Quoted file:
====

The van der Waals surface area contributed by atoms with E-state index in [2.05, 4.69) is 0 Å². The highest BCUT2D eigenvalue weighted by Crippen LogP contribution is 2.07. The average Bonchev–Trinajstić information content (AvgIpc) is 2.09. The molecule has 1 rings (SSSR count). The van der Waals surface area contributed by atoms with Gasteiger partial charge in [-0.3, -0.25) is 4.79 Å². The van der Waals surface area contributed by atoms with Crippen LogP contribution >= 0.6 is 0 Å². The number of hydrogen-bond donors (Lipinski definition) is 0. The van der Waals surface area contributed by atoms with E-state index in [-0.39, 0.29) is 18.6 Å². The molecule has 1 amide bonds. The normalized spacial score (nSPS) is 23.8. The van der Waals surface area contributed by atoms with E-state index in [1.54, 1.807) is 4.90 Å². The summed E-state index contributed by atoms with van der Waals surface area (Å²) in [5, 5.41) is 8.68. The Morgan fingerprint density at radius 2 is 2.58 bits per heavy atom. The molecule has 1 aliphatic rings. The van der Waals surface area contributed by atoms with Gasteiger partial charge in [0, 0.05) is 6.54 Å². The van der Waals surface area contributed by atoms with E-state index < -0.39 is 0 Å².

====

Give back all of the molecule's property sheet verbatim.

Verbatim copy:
The van der Waals surface area contributed by atoms with E-state index in [2.05, 4.69) is 0 Å². The highest BCUT2D eigenvalue weighted by Crippen LogP contribution is 2.07. The average Bonchev–Trinajstić information content (AvgIpc) is 2.09. The molecule has 1 rings (SSSR count). The van der Waals surface area contributed by atoms with Gasteiger partial charge in [-0.3, -0.25) is 4.79 Å². The van der Waals surface area contributed by atoms with Crippen LogP contribution >= 0.6 is 0 Å². The number of hydrogen-bond donors (Lipinski definition) is 0. The van der Waals surface area contributed by atoms with E-state index in [-0.39, 0.29) is 18.6 Å². The molecule has 1 amide bonds. The normalized spacial score (nSPS) is 23.8. The van der Waals surface area contributed by atoms with E-state index in [1.54, 1.807) is 4.90 Å². The summed E-state index contributed by atoms with van der Waals surface area (Å²) in [5, 5.41) is 8.68. The Morgan fingerprint density at radius 2 is 2.58 bits per heavy atom. The molecule has 1 aliphatic rings. The van der Waals surface area contributed by atoms with Gasteiger partial charge in [0, 0.05) is 6.54 Å². The van der Waals surface area contributed by atoms with E-state index < -0.39 is 0 Å².